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Swann favours single contact-tracing app across UK and Ireland

Stormont’s health minister said it was important to account for movements north and south, east and west.

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Northern Ireland health minister Robin Swann (Press Eye/PA)

Northern Ireland health minister Robin Swann (Press Eye/PA)

Northern Ireland health minister Robin Swann (Press Eye/PA)

Northern Ireland’s health minister has urged the adoption of a single Covid-19 contact-tracing app across the UK and Ireland.

Robin Swann said if it was not possible to have the same app, then it was important to ensure the two systems were compatible, to avoid issues around cross-border movement.

The UK and Ireland are already set to differ in the way their apps will analyse contact data.

The UK app, which is currently being trialled on the Isle of Wight, uses a “centralised” system, with all data sent to a central server for analysis.

Privacy experts have raised concerns about this method.

The Irish Republic’s app will see data matching take place on an individual’s device, without the need to send it to an external server.

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The UK’s contact-tracing app (Department of Health and Social Care/PA)

The UK’s contact-tracing app (Department of Health and Social Care/PA)

PA

The UK’s contact-tracing app (Department of Health and Social Care/PA)

Mr Swann said he discussed the issue with fellow UK health ministers on Tuesday.

“Ideally I would like to see one app used across these islands, because it means no matter where an individual is travelling, once we come out of lockdown, whether east-west or north-south, that that same platform, that same app, can be utilised,” he said.

“And that’s the challenge and piece of work that has to be done over the next couple of weeks.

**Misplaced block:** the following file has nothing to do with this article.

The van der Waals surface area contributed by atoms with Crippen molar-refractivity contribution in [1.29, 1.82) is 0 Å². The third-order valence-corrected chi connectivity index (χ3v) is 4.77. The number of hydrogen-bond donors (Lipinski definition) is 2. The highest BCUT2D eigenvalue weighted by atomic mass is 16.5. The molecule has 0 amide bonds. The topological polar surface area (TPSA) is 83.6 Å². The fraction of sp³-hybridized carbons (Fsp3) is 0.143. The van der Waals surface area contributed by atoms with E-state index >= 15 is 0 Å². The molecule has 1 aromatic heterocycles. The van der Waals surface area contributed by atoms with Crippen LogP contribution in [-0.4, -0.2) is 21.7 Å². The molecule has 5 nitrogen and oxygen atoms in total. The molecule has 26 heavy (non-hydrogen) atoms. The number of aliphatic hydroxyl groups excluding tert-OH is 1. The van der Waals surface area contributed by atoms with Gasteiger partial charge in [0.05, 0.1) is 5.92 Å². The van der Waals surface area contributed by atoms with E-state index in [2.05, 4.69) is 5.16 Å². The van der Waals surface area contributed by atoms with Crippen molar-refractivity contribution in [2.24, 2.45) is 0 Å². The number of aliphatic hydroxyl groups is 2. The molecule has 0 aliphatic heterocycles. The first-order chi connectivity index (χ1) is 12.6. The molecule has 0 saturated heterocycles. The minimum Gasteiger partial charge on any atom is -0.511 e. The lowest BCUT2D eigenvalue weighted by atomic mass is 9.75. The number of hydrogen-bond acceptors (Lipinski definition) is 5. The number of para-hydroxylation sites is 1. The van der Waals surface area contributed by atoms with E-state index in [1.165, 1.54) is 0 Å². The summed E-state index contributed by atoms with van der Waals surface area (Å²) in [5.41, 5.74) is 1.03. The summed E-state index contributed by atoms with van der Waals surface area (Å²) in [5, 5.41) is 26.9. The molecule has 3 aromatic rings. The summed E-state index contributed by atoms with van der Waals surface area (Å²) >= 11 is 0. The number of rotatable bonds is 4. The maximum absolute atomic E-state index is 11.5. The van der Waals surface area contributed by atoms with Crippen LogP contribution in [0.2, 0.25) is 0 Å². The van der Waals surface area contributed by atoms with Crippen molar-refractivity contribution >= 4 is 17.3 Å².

“There’s conversations that we are having across these islands to maybe see if they may not be the same app, but to make sure that they are compatible.”

At the daily Covid-19 briefing at Stormont, Mr Swann was also asked about the Irish Government’s failure to brief the Northern Ireland Executive on details of its phased recovery plan, before it was published on Friday evening.

Mr Swann said it was “good manners” to share information with neighbours but he acknowledged that time constraints may have prevented that last week.

“Would I have liked to see more of a conversation? Yes,” he said.

“Was it politically possible for them to do that? That’s a call for the Irish Government to make.”

Mr Swann added: “Good manners is to talk to your neighbours and to make sure you know what you’re going to do.

“Whether it’s always possible in these certain situations isn’t always practical at this minute in time.”

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Michelle O’Neill at the Bloc Blinds factory in Magherafelt, where staff are making face shields (Peter Morrison/PA)

Michelle O’Neill at the Bloc Blinds factory in Magherafelt, where staff are making face shields (Peter Morrison/PA)

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Michelle O’Neill at the Bloc Blinds factory in Magherafelt, where staff are making face shields (Peter Morrison/PA)

Earlier, Deputy First Minister Michelle O’Neill described the Irish Government’s decision not to share the plan as “unfortunate” and “unhelpful”.

Ms O’Neill was speaking as she visited a temporary factory in Magherafelt, Co Londonderry, making thousands of pieces of PPE for frontline workers.

“I think it was very unhelpful that the Taoiseach (Leo Varadkar) chose not to share that detailed information with both myself and Arlene as leaders of the executive,” she told RTE.

“I think that would have been the natural and helpful thing to do to work our way through this.”

Ms O’Neill said there was a need to tackle the virus on an “all-island basis”.

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